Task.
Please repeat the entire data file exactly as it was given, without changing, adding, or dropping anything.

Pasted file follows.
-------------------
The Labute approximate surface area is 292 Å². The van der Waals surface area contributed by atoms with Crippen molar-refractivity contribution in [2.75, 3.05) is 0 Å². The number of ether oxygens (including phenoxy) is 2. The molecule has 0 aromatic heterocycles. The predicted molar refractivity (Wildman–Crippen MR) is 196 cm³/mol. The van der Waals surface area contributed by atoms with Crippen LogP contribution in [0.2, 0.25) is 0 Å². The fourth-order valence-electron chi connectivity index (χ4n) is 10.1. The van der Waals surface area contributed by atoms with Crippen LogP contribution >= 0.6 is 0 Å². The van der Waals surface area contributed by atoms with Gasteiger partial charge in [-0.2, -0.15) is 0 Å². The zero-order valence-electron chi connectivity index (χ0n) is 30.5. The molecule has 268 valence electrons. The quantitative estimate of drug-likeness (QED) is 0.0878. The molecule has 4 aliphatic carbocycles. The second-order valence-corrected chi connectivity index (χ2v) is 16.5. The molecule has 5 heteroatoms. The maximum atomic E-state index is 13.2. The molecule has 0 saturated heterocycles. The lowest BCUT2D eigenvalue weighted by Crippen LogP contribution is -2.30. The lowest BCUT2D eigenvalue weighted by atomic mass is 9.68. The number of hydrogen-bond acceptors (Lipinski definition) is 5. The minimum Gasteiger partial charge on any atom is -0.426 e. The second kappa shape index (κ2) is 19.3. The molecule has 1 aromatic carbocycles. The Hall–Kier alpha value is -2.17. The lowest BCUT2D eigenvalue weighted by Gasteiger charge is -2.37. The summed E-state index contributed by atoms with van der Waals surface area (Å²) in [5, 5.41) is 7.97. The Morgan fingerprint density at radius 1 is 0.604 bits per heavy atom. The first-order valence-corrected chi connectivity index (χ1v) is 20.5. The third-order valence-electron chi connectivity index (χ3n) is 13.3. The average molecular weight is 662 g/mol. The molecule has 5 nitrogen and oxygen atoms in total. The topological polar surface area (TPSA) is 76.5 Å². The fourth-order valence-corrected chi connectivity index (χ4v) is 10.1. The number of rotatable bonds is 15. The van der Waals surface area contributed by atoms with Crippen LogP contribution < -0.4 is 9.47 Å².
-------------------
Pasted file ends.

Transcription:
The Labute approximate surface area is 292 Å². The van der Waals surface area contributed by atoms with Crippen molar-refractivity contribution in [2.75, 3.05) is 0 Å². The number of ether oxygens (including phenoxy) is 2. The molecule has 0 aromatic heterocycles. The predicted molar refractivity (Wildman–Crippen MR) is 196 cm³/mol. The van der Waals surface area contributed by atoms with Crippen LogP contribution in [0.2, 0.25) is 0 Å². The fourth-order valence-electron chi connectivity index (χ4n) is 10.1. The van der Waals surface area contributed by atoms with Crippen LogP contribution >= 0.6 is 0 Å². The van der Waals surface area contributed by atoms with Gasteiger partial charge in [-0.2, -0.15) is 0 Å². The zero-order valence-electron chi connectivity index (χ0n) is 30.5. The molecule has 268 valence electrons. The quantitative estimate of drug-likeness (QED) is 0.0878. The molecule has 4 aliphatic carbocycles. The second-order valence-corrected chi connectivity index (χ2v) is 16.5. The molecule has 5 heteroatoms. The maximum atomic E-state index is 13.2. The molecule has 0 saturated heterocycles. The lowest BCUT2D eigenvalue weighted by Crippen LogP contribution is -2.30. The lowest BCUT2D eigenvalue weighted by atomic mass is 9.68. The number of hydrogen-bond acceptors (Lipinski definition) is 5. The minimum Gasteiger partial charge on any atom is -0.426 e. The second kappa shape index (κ2) is 19.3. The molecule has 1 aromatic carbocycles. The Hall–Kier alpha value is -2.17. The lowest BCUT2D eigenvalue weighted by Gasteiger charge is -2.37. The summed E-state index contributed by atoms with van der Waals surface area (Å²) in [5, 5.41) is 7.97. The Morgan fingerprint density at radius 1 is 0.604 bits per heavy atom. The first-order valence-corrected chi connectivity index (χ1v) is 20.5. The third-order valence-electron chi connectivity index (χ3n) is 13.3. The average molecular weight is 662 g/mol. The molecule has 5 nitrogen and oxygen atoms in total. The topological polar surface area (TPSA) is 76.5 Å². The fourth-order valence-corrected chi connectivity index (χ4v) is 10.1. The number of rotatable bonds is 15. The van der Waals surface area contributed by atoms with Crippen LogP contribution < -0.4 is 9.47 Å².